MS and Dietary Sodium, What You Need To Know

MS and Sodium

Research is finally beginning to look at the role of diet in multiple sclerosis, which is a very good thing! Several studies are looking at various aspects of diet. One area being studied is dietary sodium and it’s impact on the immune system– and what that means for folks with MS.

You may be familiar with the fact that a high sodium diet increases the risk of having high blood pressure. Salt plays a role in balancing the sodium and water in the body; too much sodium can cause your body to retain water, which places extra burden on your blood vessels, and heart and can lead to high blood pressure.

So, the only reason to limit sodium intake is to protect against high blood pressure and the strain it puts on the heart, right?  Not really.  A high sodium diet has been linked to a number of other health concerns including osteoporosis and stomach cancer.  And, remember that high blood pressure is one of the common comorbidities  (the presence of more than one disease or condition in the same person at the same time) associated with multiple sclerosis. Evidence shows that individuals with MS that have comorbidities experience decreased quality of life and and an increase in disability. If you have MS you have a number of motivations to reduce your sodium intake!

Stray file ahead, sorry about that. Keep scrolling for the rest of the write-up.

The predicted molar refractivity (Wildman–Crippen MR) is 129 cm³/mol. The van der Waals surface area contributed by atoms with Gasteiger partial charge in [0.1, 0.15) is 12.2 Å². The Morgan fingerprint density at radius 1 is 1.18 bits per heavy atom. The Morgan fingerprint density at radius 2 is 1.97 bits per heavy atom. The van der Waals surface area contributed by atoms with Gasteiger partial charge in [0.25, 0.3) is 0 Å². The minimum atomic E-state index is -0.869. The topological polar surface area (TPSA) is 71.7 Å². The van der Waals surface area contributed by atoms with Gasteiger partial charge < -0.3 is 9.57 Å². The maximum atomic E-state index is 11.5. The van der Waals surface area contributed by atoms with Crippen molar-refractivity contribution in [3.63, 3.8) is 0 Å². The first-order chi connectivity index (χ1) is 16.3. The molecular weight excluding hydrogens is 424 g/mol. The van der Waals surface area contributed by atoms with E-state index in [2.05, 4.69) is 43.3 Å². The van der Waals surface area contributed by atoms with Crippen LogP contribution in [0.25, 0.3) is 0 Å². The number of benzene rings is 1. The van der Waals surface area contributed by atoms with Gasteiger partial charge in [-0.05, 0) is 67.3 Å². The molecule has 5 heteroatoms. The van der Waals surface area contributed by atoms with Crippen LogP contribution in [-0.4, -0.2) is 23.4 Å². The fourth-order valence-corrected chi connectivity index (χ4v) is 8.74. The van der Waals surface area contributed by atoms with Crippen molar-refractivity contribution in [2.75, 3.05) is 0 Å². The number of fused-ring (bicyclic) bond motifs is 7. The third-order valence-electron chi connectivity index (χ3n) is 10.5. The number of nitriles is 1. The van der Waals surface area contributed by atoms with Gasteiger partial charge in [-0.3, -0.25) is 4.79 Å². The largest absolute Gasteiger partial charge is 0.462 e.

But there is more… Recent research suggests that diets high in sodium may increase relapse rate and MRI disease activity in individuals with Multiple Sclerosis. In mice, a high salt diet has been shown to lead to a more severe form of experimental autoimmune encephalomyelitis (EAE), a mouse model of multiple sclerosis. The results of a human observational study in Argentina suggest that a higher sodium intake is associated with increased clinical and radiological disease activity in patients with MS. Something I found interesting about this study is that the average daily sodium intake for the study population was 4120±1600 mg/day.  That’s a lot of salt! The RDA for sodium is 2300 mg/day and the American Heart Association encourages a goal of 1500 mg/day.

 

Researchers at Brigham and Women’s Hospital in Boston is currently conducting research to evaluate the association between sodium and TH17 cells in human subjects and determine if salt intake has the same adverse impact in humans that it does in mice.. TH17 cells are immune system cells that help to protect the body against pathogens. They do not attack pathogens directly but rather they secrete inflammatory cytokines such as interleukins.  Study  subjects will have levels of TH-17 and various hormones measured on low salt diet, low salt diet with intravenous normal saline, and high salt diet. You can read more about this research here.

 

Do you know how much sodium you are eating?

Probably not. Many people think that if they just eliminate the salt shaker from the kitchen they will be sufficiently reducing their salt intake but… 77% of sodium intake comes from processed, packaged and restaurant foods.  Some salt occurs naturally in foods but foods that are highly processed or are otherwise packaged for your convenience contain significantly higher amounts of sodium.

 

[gview file=”https://foodmatters365.com/wp-content/uploads/2015/07/sodium2.pdf” save=”1″]